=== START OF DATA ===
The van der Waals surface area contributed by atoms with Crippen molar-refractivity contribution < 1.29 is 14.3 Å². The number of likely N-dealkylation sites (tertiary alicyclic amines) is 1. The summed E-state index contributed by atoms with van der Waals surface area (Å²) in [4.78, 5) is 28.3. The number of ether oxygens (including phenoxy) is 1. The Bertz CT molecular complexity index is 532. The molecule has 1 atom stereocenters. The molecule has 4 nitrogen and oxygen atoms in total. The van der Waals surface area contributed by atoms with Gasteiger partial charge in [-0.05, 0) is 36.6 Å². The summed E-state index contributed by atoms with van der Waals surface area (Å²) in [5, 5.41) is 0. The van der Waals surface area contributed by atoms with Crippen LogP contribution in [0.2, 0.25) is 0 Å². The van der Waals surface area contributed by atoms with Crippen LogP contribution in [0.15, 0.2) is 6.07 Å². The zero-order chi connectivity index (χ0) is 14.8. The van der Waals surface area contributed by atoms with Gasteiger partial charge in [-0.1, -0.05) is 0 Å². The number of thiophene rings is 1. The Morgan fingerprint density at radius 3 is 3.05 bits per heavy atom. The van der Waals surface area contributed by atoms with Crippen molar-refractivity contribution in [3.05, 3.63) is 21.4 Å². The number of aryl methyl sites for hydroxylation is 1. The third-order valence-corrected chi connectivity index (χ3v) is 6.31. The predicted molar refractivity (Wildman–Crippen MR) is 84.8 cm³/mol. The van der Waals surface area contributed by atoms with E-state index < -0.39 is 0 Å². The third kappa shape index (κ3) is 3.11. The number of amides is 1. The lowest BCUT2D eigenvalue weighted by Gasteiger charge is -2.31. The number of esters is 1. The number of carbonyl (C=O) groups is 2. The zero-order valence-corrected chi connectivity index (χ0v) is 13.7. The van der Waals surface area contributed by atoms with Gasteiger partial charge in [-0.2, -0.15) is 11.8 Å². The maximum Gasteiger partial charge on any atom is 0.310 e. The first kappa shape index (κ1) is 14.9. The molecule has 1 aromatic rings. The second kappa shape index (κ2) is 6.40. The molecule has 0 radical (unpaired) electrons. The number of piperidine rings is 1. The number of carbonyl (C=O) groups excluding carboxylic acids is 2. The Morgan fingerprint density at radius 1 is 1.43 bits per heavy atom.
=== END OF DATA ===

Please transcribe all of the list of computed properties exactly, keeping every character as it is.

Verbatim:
The van der Waals surface area contributed by atoms with Crippen molar-refractivity contribution < 1.29 is 14.3 Å². The number of likely N-dealkylation sites (tertiary alicyclic amines) is 1. The summed E-state index contributed by atoms with van der Waals surface area (Å²) in [4.78, 5) is 28.3. The number of ether oxygens (including phenoxy) is 1. The Bertz CT molecular complexity index is 532. The molecule has 1 atom stereocenters. The molecule has 4 nitrogen and oxygen atoms in total. The van der Waals surface area contributed by atoms with Gasteiger partial charge in [-0.05, 0) is 36.6 Å². The summed E-state index contributed by atoms with van der Waals surface area (Å²) in [5, 5.41) is 0. The van der Waals surface area contributed by atoms with Crippen LogP contribution in [0.2, 0.25) is 0 Å². The van der Waals surface area contributed by atoms with Crippen LogP contribution in [0.15, 0.2) is 6.07 Å². The zero-order chi connectivity index (χ0) is 14.8. The van der Waals surface area contributed by atoms with Gasteiger partial charge in [-0.1, -0.05) is 0 Å². The number of thiophene rings is 1. The Morgan fingerprint density at radius 3 is 3.05 bits per heavy atom. The van der Waals surface area contributed by atoms with Crippen molar-refractivity contribution in [3.05, 3.63) is 21.4 Å². The number of aryl methyl sites for hydroxylation is 1. The third-order valence-corrected chi connectivity index (χ3v) is 6.31. The predicted molar refractivity (Wildman–Crippen MR) is 84.8 cm³/mol. The van der Waals surface area contributed by atoms with E-state index < -0.39 is 0 Å². The third kappa shape index (κ3) is 3.11. The number of amides is 1. The lowest BCUT2D eigenvalue weighted by Gasteiger charge is -2.31. The number of esters is 1. The number of carbonyl (C=O) groups is 2. The zero-order valence-corrected chi connectivity index (χ0v) is 13.7. The van der Waals surface area contributed by atoms with Gasteiger partial charge in [-0.2, -0.15) is 11.8 Å². The maximum Gasteiger partial charge on any atom is 0.310 e. The first kappa shape index (κ1) is 14.9. The molecule has 1 aromatic rings. The second kappa shape index (κ2) is 6.40. The molecule has 0 radical (unpaired) electrons. The number of piperidine rings is 1. The number of carbonyl (C=O) groups excluding carboxylic acids is 2. The Morgan fingerprint density at radius 1 is 1.43 bits per heavy atom.